The rigid link is at least as long as the distance between the first and second vertical axes. The rigid link is secured at one end to an inside wall surface of the building and is releasably engageable at its opposite end with the catch on the inner door when the inner door is in its opened position. In this way the rigid link constrains movement of the inner door which remains in its opened position when the outer door is opened relative to the outer door frame.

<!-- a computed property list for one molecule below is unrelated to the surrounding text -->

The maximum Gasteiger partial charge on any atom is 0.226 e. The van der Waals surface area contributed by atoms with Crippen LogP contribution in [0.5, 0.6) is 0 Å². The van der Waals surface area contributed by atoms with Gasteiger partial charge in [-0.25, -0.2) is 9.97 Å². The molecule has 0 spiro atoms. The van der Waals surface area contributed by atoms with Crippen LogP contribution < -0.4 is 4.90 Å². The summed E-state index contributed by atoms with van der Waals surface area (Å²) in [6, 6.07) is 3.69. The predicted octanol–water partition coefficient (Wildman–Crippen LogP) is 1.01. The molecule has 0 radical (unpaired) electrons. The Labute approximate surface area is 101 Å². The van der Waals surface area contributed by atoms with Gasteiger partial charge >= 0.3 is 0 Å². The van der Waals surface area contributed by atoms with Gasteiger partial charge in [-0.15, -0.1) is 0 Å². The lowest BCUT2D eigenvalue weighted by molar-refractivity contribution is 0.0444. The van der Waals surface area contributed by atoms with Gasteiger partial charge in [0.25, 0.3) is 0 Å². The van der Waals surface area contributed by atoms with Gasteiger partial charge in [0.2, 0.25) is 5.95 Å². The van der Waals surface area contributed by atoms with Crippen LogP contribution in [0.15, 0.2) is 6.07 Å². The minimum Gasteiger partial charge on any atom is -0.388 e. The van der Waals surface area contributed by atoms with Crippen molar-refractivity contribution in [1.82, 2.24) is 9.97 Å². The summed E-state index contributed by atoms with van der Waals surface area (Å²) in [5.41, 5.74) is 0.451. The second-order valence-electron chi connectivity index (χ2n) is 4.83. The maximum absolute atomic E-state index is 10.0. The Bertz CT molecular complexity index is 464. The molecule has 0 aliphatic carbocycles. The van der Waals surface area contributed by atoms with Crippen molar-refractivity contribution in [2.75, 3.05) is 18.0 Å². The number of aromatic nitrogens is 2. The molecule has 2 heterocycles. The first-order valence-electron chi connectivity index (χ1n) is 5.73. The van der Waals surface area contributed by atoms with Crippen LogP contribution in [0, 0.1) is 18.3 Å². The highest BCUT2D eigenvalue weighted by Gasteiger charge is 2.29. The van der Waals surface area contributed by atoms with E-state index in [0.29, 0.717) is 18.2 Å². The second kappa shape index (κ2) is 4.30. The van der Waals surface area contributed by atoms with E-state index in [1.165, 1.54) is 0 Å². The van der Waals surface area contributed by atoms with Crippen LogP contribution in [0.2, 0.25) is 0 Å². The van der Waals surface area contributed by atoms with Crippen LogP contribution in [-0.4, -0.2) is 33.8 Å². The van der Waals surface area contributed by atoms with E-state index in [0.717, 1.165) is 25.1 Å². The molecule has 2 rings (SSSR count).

When the outer or primary door is opened relative to the door frame with the inner or secondary door latched to the interior wall surface by means of the rigid link, the edge of the inner, secondary door remote from the secondary vertical hinging edge cannot swing freely relative to the inner door hinges. To the contrary, the free edge of the inner door can swing, but is controlled in its movement by the rigid link to move in an arcuate path and at a safe distance from the wall. This constraint in movement of the inner, secondary door is particularly important when an interior wall surface exists proximate to the primary hinge edge of the door frame, and in a plane substantially perpendicular to the orientation of the door frame. The constraint provided by the rigid link in such a situation is particularly important, since without it the edge opposite the hinged edge of the inner, secondary door could otherwise strike the adjacent wall surface even if the larger, primary door is only partially opened a short distance.